By the reign of Henry II, Robert’s first wife had died, and he had married Alice de Nonant of Totnes, with whom he had had three children. Robert died in 1159 and was buried in Totnes Priory. His eldest son William FitzMartin remained a ward of the king until he came of age and inherited his father’s lands and titles.
Though Robert established the Anglo-Norman presence in Cemais, his involvement in the cause of Matilda and dealing with his other estates limited his time and resources for recovering Cemais, though Henry II actively supported young William’s claim when he came of age.
Rulers of England
(b1068, reign 1100-1135)
Fourth son of William the Conqueror. He and his brothers had many battles over control of Normandy and England.
Supported Anglo-Saxon legal system, but introduced taxation and a system of circuit judges.
Only one legitimate child survived him, Matilda.
Before his death, Henry declared that Matilda should succeed him on the throne – a controversial decision that split allegiances among the powerful barons and churchmen.
(1102-1167) Henry I’s daughter, and a grandchild of William the Conqueror. Married to the Emperor of Germany when she was eight. He died, but she had two sons with her second husband.
(1092-1154) A son of Henry’s sister Adela and the Count of Blois. He was prominent in his uncle’s court, and on Henry’s death, he took the throne. The barons of England were divided, resulting in a civil war known as “The Anarchy.” Eventually, after Stephen’s son Eustace died, he acknowledged that Matilda’s son Henry should succeed him.
(1133-1189) Son of Empress Matilda, and a great grandson of William the Conqueror. He acceded to control not only of England, but substantial parts of Ireland and France – partly through his marriage to Eleanor of Aquitaine. During his reign, he united England, extended his boundaries to all of western France, and strengthened control over Wales and Ireland. His sons included future kings Richard I and John (who managed to lose most of the lands abroad). As was the habit of the time, they all led armies against each other.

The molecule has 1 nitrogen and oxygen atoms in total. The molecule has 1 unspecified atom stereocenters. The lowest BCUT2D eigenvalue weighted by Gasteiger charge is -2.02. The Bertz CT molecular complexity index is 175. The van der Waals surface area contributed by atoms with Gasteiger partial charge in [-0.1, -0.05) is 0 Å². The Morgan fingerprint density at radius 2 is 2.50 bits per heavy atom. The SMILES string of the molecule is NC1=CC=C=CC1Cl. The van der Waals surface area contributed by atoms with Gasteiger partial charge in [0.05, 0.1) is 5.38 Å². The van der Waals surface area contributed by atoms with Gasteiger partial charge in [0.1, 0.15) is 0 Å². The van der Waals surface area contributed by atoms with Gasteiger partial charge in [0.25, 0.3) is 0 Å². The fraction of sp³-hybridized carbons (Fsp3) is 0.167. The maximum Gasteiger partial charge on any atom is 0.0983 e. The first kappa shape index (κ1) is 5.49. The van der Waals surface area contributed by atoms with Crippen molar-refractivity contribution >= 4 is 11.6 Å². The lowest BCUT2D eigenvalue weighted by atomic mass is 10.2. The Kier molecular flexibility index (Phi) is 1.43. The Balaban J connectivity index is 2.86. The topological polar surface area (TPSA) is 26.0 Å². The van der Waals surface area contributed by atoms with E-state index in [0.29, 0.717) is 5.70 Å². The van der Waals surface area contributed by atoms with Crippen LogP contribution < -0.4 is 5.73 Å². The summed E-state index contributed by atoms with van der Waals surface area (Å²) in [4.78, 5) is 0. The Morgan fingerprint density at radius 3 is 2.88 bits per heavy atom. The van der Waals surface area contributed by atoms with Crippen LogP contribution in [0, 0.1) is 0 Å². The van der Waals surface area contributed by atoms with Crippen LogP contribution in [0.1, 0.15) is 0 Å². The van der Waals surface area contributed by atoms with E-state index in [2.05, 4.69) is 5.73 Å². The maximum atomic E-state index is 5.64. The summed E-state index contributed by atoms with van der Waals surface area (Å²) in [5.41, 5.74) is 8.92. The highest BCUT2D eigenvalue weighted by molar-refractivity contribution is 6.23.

Gerald of Wales
Giraldus Cambrensis, Gerald of Wales, was the most notable author and scholar of his generation, as well as a churchman and diplomat. He is best known for his lively and fascinating books A Journey through Wales and The Description of Wales, based on his eventful tour of the country in 1188.
Born and raised in Manorbier Castle in south Pembrokeshire, Gerald was third son of the marcher lord William de Barri and his half-Welsh wife Angharad. He thus had family connections to many lords and princes of Wales as well as to major Marcher families. He was educated at St Peter’s Abbey in Gloucester and in Paris University where he later taught. In 1175 Giraldus became Archdeacon of Brecon and began a career in church politics and as a scholar. In 1184 he joined the court of Henry II as chaplain, where he acted as a diplomat, and was often employed as envoy between Henry and the Welsh lords and princes.
In 1188 he made a tour of Wales with Baldwin, the Archbishop of Canterbury, to recruit men to join the Third Crusade (in which Baldwin was eventually killed). Along the way, he observed ordinary life, landscape and lore and published them in two fascinating accounts.